Vietnam has, for the past few years, been one of the resurgent Southeast Asian "tigers" when it comes to the economy. Yet for all the reforms, the opening up of the country to foreign investment and the subsequent economic progress, hard manual labor can still commonly be seen outside large towns and cities.
I was visiting the northwestern part of Vietnam around the Chinese border. This is a region that is home to many different indigenous peoples. It is likely that the very first settlers to this area would have had knowledge of the plow. The region has long been high in agricultural fertility. So those same settlers would have had no question about the greater efficiency afforded by having plows pulled by animal instead of human power. The domesticated water buffalo would have been the preferred choice of animal.
In industrialized nations plowing has long been mechanized. But in Vietnam, as in most of Southeast Asia, farming at least on the small scale that is prevalent there is rarely mechanized. Instead, the sight of animals (still mainly water buffalos) pulling the small carts that transport produce or pulling the plows that prepare the soil for growing it are commonplace.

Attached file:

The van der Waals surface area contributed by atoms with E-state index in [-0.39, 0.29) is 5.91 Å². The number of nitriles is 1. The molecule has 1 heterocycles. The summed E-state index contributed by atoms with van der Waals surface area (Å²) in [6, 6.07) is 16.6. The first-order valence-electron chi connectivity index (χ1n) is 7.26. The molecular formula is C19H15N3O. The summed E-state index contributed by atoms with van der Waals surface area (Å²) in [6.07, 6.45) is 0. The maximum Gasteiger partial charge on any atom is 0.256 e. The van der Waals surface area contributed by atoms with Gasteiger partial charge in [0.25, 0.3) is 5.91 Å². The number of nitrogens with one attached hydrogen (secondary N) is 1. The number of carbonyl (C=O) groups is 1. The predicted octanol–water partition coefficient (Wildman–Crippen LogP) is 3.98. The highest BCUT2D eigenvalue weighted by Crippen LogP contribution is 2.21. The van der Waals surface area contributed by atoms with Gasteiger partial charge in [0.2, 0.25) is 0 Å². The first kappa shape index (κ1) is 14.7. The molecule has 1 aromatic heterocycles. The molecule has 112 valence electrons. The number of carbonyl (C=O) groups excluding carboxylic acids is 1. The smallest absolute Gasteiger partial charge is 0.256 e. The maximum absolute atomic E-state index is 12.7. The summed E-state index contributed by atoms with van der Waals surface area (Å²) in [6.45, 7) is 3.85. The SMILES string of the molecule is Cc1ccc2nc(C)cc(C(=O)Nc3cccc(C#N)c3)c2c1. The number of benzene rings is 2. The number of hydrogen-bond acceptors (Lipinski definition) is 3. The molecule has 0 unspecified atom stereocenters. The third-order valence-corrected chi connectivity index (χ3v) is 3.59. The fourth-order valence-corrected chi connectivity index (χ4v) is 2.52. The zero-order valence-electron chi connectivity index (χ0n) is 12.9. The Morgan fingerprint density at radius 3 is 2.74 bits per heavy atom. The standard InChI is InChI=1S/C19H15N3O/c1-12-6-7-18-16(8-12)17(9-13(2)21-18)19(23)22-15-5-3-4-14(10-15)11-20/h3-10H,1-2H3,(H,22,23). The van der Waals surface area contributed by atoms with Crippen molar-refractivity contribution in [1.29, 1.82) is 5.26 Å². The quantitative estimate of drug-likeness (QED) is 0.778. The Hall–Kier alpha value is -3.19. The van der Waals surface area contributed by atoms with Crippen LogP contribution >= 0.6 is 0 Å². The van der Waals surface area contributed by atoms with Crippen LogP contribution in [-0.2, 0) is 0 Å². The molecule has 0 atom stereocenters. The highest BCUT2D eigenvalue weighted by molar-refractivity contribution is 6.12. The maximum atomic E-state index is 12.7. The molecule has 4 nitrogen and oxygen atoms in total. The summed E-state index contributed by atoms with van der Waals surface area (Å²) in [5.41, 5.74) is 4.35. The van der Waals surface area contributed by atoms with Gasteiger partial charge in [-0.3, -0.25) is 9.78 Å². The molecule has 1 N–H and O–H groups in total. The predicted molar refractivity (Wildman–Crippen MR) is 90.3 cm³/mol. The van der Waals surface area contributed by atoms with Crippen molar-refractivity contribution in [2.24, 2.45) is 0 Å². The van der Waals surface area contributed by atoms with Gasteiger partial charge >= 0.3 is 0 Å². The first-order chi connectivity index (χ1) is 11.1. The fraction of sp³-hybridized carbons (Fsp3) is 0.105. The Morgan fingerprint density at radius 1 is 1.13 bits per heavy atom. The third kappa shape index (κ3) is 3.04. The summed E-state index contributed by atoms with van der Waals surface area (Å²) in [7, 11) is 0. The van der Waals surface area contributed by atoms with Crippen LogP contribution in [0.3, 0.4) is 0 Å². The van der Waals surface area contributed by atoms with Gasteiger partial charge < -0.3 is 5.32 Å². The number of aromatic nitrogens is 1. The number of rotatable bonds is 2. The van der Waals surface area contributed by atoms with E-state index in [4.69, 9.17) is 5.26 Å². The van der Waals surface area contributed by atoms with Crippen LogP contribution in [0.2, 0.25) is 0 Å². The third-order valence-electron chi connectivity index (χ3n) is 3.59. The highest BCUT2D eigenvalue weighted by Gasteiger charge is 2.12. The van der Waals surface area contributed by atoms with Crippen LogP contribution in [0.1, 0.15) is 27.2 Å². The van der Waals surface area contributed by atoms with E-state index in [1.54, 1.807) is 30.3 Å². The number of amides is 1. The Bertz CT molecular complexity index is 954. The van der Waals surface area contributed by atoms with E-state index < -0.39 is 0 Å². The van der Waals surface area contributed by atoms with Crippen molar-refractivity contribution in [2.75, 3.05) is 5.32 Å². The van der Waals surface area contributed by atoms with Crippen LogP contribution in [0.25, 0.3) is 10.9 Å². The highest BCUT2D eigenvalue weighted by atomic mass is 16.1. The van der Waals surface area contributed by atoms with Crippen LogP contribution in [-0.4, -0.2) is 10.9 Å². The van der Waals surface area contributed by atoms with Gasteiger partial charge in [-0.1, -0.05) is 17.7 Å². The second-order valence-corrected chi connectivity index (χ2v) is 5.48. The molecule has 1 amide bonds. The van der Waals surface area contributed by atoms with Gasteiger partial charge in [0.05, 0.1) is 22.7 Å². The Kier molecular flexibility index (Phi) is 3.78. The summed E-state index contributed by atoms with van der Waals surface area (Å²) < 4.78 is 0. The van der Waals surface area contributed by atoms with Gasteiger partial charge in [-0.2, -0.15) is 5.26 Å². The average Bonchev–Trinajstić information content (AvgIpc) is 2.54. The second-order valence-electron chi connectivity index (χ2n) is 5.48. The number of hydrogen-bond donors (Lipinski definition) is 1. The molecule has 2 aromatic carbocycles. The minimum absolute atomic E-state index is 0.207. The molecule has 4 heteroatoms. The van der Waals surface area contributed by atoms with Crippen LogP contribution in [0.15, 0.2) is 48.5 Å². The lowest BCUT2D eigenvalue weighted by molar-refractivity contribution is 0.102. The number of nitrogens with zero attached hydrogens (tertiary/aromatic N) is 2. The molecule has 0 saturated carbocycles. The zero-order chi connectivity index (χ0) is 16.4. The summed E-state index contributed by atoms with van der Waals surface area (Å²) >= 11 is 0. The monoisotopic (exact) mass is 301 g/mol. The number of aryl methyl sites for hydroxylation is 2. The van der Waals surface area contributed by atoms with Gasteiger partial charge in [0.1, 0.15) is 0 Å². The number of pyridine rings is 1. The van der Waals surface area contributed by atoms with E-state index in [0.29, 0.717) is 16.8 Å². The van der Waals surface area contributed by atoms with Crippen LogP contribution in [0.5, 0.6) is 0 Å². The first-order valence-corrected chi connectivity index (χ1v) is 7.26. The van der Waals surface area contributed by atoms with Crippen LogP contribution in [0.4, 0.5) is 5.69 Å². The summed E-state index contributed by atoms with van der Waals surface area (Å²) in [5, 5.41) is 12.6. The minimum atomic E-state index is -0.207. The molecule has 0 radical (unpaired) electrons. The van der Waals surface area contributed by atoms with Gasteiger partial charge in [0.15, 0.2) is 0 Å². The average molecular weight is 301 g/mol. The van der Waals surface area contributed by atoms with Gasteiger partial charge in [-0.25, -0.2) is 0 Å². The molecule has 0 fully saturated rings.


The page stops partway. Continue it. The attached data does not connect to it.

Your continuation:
With this in mind I was shocked as my guide and I approached a H'mong village and I noticed these men. I believe it was the first time I'd ever seen a plow being pulled by humans. In contrast my guide was shocked at the sight of me framing a photograph. In our ensuing conversation I asked him the obvious question why weren't they using a water buffalo? My guide gave me the obvious answer they can't afford to buy one.
The H'mong are featured in our documentary, Peoples of the World: Southeat Asia.
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